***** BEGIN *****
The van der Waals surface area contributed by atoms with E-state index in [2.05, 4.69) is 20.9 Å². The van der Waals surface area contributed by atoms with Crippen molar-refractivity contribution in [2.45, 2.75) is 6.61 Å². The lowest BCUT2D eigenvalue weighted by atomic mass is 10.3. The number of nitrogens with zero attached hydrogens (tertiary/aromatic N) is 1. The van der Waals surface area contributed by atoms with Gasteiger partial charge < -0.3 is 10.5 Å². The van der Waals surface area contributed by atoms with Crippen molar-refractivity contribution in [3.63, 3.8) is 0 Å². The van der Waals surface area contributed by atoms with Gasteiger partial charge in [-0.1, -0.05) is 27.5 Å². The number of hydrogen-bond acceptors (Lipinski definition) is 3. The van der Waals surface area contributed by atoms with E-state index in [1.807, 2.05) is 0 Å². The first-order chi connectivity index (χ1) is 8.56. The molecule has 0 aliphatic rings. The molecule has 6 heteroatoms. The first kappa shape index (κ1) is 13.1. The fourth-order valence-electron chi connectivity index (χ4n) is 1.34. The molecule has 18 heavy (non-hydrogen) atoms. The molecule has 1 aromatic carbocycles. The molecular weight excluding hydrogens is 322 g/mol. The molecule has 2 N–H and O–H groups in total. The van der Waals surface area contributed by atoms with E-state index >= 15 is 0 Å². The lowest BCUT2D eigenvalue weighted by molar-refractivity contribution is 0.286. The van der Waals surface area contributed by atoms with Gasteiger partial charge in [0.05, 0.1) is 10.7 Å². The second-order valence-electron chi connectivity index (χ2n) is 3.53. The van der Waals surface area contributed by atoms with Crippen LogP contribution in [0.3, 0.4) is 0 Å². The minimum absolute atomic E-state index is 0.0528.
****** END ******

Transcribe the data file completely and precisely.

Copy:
The van der Waals surface area contributed by atoms with E-state index in [2.05, 4.69) is 20.9 Å². The van der Waals surface area contributed by atoms with Crippen molar-refractivity contribution in [2.45, 2.75) is 6.61 Å². The lowest BCUT2D eigenvalue weighted by atomic mass is 10.3. The number of nitrogens with zero attached hydrogens (tertiary/aromatic N) is 1. The van der Waals surface area contributed by atoms with Gasteiger partial charge < -0.3 is 10.5 Å². The van der Waals surface area contributed by atoms with Crippen molar-refractivity contribution in [3.63, 3.8) is 0 Å². The van der Waals surface area contributed by atoms with Gasteiger partial charge in [-0.1, -0.05) is 27.5 Å². The number of hydrogen-bond acceptors (Lipinski definition) is 3. The van der Waals surface area contributed by atoms with E-state index in [1.807, 2.05) is 0 Å². The first-order chi connectivity index (χ1) is 8.56. The molecule has 0 aliphatic rings. The molecule has 6 heteroatoms. The first kappa shape index (κ1) is 13.1. The fourth-order valence-electron chi connectivity index (χ4n) is 1.34. The molecule has 18 heavy (non-hydrogen) atoms. The molecule has 1 aromatic carbocycles. The molecular weight excluding hydrogens is 322 g/mol. The molecule has 2 N–H and O–H groups in total. The van der Waals surface area contributed by atoms with E-state index >= 15 is 0 Å². The lowest BCUT2D eigenvalue weighted by molar-refractivity contribution is 0.286. The van der Waals surface area contributed by atoms with Gasteiger partial charge in [0.05, 0.1) is 10.7 Å². The second-order valence-electron chi connectivity index (χ2n) is 3.53. The van der Waals surface area contributed by atoms with Crippen LogP contribution in [0.3, 0.4) is 0 Å². The minimum absolute atomic E-state index is 0.0528.